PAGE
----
The NHS Constitution reinforces protection of staff who report wrongdoing and we require every NHS trust to have in place local policies and procedures to support staff in raising concerns under the Public Interest Disclosure Act 1998.

NHS Chief Executive Sir David Nicholson has today written to every NHS Chief and Chair in the country to urge them to reflect on the findings of this report and discuss the implications for their organisation with their boards.

Notes to editors

1.         The Mid Staffordshire NHS Foundation Trust Inquiry report by Robert Francis QC was published on 24 February 2010.  The report can be found at

2.         The report makes 18 local and national recommendations. The key recommendations for the Secretary of State are:

  • Recommendation 2:  the Secretary of State should consider whether he ought to request Monitor under the provisions of the Health Act 2009 to exercise its power of de-authorisation over the Mid Staffordshire NHS Foundation Trust.  In the event of his deciding that continuation of FT status is appropriate, the Secretary of State should keep that decision under review.
  • Recommendation 9:  in light of the findings of this report the Secretary of State and Monitor should review the arrangements for the training, appointment, support and accountability of executive and Non-Executive Directors of NHS Trusts and NHS Foundation Trusts with a view to creating and enforcing uniform professional standards for such posts by means of formulated and overseen by an independent body given powers of disciplinary sanction.
  • Recommendation 15:  in view of the uncertainties surrounding the use of comparative mortality statistics in assessing hospital performance and the understanding of the term ‘excess’ deaths, an independent working group should be set up by the Department of Health to examine and report on the methodologies in use.  It should make recommendations as to how such mortality statistics should be collected, analysed and published both to promote public confidence and understanding of the process, and assist hospitals to use such statistics as a prompt to examine particular areas of patient care.
  • Recommendation 16: the Department of Health should consider instigating an independent examination of the operation of commissioning, supervisory and regulatory bodies in relation to their monitoring role at Stafford with the objective of learning the lessons about how failing hospitals are identified.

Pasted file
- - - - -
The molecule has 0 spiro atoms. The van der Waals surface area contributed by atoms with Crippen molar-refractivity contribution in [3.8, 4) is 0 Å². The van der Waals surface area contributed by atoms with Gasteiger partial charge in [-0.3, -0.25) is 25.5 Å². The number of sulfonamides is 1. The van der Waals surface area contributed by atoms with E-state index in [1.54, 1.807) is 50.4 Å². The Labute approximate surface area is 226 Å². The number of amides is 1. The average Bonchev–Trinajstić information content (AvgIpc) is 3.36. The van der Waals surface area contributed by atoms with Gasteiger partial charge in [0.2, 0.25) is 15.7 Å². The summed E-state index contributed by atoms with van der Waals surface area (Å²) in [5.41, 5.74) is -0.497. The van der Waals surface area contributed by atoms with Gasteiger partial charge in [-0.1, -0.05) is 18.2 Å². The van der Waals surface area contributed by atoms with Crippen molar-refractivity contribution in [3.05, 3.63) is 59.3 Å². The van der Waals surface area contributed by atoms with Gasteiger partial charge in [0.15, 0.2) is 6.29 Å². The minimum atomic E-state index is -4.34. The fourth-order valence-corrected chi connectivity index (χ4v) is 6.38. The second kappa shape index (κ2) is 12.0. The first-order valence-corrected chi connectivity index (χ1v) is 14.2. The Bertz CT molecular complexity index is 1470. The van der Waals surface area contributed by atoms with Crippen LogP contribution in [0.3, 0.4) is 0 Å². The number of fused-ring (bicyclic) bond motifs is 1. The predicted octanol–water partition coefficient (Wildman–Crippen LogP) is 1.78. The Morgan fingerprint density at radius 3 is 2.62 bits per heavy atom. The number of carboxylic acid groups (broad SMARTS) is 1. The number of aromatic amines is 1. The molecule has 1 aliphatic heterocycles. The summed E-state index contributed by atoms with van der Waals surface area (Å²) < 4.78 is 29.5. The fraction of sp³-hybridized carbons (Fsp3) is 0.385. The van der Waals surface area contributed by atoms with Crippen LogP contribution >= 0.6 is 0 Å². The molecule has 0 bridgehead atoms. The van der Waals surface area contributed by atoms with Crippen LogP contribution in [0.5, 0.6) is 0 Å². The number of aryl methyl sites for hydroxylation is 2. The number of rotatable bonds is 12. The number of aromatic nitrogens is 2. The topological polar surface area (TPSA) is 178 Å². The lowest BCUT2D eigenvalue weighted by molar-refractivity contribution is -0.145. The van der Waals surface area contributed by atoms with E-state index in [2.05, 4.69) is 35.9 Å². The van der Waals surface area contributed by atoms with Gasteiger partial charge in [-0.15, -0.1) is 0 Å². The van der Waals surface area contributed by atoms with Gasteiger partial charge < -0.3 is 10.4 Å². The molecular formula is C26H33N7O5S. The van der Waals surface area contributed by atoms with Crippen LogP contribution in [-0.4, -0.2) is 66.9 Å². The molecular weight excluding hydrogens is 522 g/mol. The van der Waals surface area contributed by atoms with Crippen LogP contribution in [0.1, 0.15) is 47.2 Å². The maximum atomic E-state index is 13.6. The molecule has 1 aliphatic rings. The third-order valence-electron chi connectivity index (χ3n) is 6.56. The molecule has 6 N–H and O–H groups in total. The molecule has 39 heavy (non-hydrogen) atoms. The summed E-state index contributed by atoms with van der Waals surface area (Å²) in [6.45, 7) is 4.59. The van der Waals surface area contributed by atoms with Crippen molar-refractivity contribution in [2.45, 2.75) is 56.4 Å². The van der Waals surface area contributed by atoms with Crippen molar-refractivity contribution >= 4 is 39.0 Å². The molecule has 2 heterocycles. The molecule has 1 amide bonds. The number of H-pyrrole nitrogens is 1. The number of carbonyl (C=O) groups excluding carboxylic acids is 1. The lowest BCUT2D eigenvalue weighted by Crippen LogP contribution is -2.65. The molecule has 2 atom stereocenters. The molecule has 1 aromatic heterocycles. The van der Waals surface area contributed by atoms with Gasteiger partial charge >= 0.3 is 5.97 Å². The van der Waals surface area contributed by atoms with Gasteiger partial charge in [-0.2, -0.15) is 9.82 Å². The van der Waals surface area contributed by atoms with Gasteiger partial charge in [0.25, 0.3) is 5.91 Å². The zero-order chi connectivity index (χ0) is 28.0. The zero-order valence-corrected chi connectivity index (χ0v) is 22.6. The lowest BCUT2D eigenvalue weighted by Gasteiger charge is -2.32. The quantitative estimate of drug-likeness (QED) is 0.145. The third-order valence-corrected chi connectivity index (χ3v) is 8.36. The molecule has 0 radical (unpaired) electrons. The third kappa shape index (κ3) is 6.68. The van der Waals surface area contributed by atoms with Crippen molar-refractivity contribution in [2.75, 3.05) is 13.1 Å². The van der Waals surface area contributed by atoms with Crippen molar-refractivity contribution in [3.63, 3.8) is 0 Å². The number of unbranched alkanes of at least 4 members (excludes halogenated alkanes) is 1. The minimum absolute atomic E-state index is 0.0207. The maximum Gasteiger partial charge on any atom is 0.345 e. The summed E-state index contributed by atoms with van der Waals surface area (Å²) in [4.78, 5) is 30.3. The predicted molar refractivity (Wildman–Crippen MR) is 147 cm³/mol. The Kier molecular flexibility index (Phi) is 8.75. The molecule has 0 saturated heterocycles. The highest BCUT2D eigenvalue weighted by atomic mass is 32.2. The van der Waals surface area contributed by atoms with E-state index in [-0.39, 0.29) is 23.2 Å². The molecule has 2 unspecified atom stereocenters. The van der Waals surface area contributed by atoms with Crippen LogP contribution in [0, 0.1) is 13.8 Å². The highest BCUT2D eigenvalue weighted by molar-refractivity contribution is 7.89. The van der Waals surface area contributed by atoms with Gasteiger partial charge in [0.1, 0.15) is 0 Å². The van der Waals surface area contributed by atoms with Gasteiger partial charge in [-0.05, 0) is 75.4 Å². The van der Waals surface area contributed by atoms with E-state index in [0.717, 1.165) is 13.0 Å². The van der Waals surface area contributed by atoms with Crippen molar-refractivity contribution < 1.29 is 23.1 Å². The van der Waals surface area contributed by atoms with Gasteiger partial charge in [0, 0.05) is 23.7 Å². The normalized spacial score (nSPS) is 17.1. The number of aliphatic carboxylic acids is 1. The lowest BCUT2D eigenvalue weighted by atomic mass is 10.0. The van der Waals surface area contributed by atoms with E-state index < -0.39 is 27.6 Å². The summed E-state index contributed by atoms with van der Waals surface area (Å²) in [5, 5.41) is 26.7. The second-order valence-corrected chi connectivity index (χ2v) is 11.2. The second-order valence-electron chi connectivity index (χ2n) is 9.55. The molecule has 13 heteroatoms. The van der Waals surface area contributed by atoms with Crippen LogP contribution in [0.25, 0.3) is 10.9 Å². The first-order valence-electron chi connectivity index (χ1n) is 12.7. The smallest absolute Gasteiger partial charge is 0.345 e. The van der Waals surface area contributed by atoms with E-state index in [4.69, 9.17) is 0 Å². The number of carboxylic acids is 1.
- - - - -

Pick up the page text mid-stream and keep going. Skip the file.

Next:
3.         The Inquiry heard evidence from patients and their families and from staff at the Trust.  966 individual members of the public and 82 current and

former members of staff directly or indirectly contacted the Inquiry.  113 witnesses gave oral evidence to the Inquiry.

4.         The Health Secretary set out the Government’s formal response to the Inquiry Report in an oral statement to Parliament on 24 February 2010.

5.         The Department of Health has also published the following reports which support the NHS in addressing the findings of the inquiry.

  • Review of Early Warning Systems in the NHS (authors, National Quality Board)
  • Assuring the quality of NHS senior managers (authors Ian Dalton, Chief Executive of North East Strategic Health Authority)
  • The Healthy NHS Board (National Leadership Council, authors Sue Rubenstein & Adrienne Fresko)

These can be found at:

6.         The HSMR working group led by Sir Bruce Keogh will include key parties involved in developing and using HSMRs as well as leading academics and other interested parties for example Dr Foster, the Academy of Medical Royal Colleges, the Care Quality Commission and Monitor.  All key parties involved in publishing HSMR data have issued a joint statement on the value of HSMRs.  This is available on the DH website at …..

7.         The draft Terms of Reference of the further inquiry by Robert Francis QC can be found at:

8.         Proposals to introduce de-authorisation powers were announced in a Written Ministerial Statement to Parliament on 21 July 2009.

9.         The powers were introduced through the Health Act 2009 that received Royal Assent on 12 November 2009 and will come into force later this year.

10.       For further information or a copy of the Health Secretary’s oral statement to Parliament please contact the Department of Health Media Centre on 020 7210 5221.